• Precision Targets: GPS and the Militarization of U.S. Consumer Identity

    Author(s):
    Caren Kaplan (see profile)
    Date:
    2007
    Group(s):
    Place Studies, War Studies
    Subject(s):
    American studies, Military geography, Military sociology
    Item Type:
    Article
    Tag(s):
    Consumption, GPS, Warfare
    Permanent URL:
    http://dx.doi.org/10.17613/M6549G
    Abstract:
    For most people in the United States, war is almost always elsewhere. Since the Civil War, declared wars have been engaged on terrains at a distance from the continental space of the nation. Until the attacks on the World Trade towers and the Pentagon in September 2001, many people in the United States perceived war to be conflicts between the standing armies of nation-states conducted at least a border—if not oceans and continents—away. Even the attacks of September 11 were localized in such a way as to feel as remote as they were immediate—watching cable news from elsewhere in the country, most U.S. residents were brought close to scenes of destruction and death by the media rather than by direct experience. Thus, in the United States, we could be said to be "consumers" of war, since our gaze is almost always fixed on representations of war that come from places perceived to be remote from the heartland.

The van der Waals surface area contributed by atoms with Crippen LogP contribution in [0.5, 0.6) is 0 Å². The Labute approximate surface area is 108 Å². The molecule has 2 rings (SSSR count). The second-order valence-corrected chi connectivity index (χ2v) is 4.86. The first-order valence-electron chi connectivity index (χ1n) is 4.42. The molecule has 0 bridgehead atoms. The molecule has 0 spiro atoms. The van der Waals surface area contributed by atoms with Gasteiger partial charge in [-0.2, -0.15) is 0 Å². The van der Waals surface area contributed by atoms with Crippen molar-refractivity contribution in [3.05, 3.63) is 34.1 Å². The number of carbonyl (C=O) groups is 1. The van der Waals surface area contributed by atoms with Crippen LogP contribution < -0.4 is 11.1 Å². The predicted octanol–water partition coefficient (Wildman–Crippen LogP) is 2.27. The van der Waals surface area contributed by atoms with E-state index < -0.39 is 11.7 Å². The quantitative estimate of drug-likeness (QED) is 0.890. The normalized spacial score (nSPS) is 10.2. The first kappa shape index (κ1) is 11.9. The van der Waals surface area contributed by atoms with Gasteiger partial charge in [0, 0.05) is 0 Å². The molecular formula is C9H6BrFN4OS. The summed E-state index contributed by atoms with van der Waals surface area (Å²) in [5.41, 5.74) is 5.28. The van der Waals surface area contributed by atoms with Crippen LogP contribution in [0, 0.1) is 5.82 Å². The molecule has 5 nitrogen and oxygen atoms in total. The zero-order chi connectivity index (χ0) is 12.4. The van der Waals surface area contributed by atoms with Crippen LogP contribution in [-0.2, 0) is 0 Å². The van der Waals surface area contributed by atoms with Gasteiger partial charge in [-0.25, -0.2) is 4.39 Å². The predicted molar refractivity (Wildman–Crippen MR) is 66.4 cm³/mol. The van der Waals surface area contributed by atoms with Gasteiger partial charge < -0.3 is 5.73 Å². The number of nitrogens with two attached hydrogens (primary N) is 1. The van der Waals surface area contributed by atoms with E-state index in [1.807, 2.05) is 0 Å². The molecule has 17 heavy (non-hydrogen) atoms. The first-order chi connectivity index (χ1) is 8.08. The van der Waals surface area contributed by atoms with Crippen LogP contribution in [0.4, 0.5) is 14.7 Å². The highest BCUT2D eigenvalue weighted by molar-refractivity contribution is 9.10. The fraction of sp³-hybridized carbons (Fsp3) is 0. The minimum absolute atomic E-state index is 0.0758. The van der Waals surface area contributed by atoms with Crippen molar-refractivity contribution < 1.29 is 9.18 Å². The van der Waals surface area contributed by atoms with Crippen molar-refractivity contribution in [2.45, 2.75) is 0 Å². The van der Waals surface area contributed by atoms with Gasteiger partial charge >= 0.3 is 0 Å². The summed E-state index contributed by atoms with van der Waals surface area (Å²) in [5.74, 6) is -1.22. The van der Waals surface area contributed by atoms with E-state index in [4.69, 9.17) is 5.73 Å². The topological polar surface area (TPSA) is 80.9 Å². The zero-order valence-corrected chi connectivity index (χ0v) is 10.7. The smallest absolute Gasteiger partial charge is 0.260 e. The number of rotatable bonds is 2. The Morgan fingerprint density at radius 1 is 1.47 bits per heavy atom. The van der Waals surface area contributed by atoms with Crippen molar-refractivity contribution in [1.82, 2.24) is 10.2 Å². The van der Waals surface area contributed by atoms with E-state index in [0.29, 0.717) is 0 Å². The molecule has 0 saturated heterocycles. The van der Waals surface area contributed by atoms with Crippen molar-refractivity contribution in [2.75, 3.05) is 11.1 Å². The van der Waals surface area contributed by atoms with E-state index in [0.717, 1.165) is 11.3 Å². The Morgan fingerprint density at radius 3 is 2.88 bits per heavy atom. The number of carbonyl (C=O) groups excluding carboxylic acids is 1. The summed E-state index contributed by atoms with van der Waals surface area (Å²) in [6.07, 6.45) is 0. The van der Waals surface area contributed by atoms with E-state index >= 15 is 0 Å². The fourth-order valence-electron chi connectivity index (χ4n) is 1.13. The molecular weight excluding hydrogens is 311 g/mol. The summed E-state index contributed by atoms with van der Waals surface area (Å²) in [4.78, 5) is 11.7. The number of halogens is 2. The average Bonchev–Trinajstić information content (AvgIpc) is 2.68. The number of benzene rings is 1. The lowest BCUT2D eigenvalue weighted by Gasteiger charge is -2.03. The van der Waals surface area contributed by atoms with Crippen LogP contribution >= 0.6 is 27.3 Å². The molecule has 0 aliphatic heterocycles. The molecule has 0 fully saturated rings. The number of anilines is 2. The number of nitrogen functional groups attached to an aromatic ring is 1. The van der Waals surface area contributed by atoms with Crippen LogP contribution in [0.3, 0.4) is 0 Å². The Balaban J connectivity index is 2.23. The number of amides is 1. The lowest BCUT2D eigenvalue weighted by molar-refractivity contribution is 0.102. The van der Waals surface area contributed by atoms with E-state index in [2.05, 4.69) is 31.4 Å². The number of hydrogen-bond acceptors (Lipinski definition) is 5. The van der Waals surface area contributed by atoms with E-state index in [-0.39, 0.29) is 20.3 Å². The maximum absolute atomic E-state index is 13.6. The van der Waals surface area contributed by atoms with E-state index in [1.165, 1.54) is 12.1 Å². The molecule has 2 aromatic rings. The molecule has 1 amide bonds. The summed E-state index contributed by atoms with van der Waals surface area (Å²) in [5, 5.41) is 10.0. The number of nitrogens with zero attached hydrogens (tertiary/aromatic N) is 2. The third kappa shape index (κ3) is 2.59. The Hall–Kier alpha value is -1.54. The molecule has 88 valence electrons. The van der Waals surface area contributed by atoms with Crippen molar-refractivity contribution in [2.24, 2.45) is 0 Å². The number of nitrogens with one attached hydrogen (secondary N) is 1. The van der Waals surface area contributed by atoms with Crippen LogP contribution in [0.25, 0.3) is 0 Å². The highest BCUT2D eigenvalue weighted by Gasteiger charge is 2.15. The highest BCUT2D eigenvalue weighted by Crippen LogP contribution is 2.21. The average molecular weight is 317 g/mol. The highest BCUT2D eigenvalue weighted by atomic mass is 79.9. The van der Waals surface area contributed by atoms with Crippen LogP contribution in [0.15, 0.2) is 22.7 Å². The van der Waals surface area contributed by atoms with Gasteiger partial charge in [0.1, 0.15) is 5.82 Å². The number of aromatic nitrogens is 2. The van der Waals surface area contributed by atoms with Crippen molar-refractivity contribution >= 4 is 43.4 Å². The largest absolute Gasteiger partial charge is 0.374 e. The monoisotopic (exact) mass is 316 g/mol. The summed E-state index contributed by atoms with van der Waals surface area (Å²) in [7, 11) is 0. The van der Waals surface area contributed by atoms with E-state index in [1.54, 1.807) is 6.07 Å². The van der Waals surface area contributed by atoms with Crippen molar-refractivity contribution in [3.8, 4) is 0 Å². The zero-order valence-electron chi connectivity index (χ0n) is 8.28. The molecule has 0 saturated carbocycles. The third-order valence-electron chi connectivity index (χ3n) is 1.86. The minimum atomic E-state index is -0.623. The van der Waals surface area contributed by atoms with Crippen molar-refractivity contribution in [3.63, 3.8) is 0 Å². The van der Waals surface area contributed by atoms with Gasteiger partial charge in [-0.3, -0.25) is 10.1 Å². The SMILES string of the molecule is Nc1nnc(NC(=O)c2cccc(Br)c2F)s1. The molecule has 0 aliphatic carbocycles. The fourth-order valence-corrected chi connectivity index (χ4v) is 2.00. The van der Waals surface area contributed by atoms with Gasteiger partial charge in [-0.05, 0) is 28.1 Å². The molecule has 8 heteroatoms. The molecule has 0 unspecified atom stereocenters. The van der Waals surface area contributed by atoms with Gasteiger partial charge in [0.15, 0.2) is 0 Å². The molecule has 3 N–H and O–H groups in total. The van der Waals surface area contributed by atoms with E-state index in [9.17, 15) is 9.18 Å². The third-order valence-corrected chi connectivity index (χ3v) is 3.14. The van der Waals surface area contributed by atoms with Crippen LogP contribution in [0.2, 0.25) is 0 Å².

Metadata:
    Published as:
    Journal article    
    Status:
    Published
    Last Updated:
    4 months ago
    License:
    All Rights Reserved

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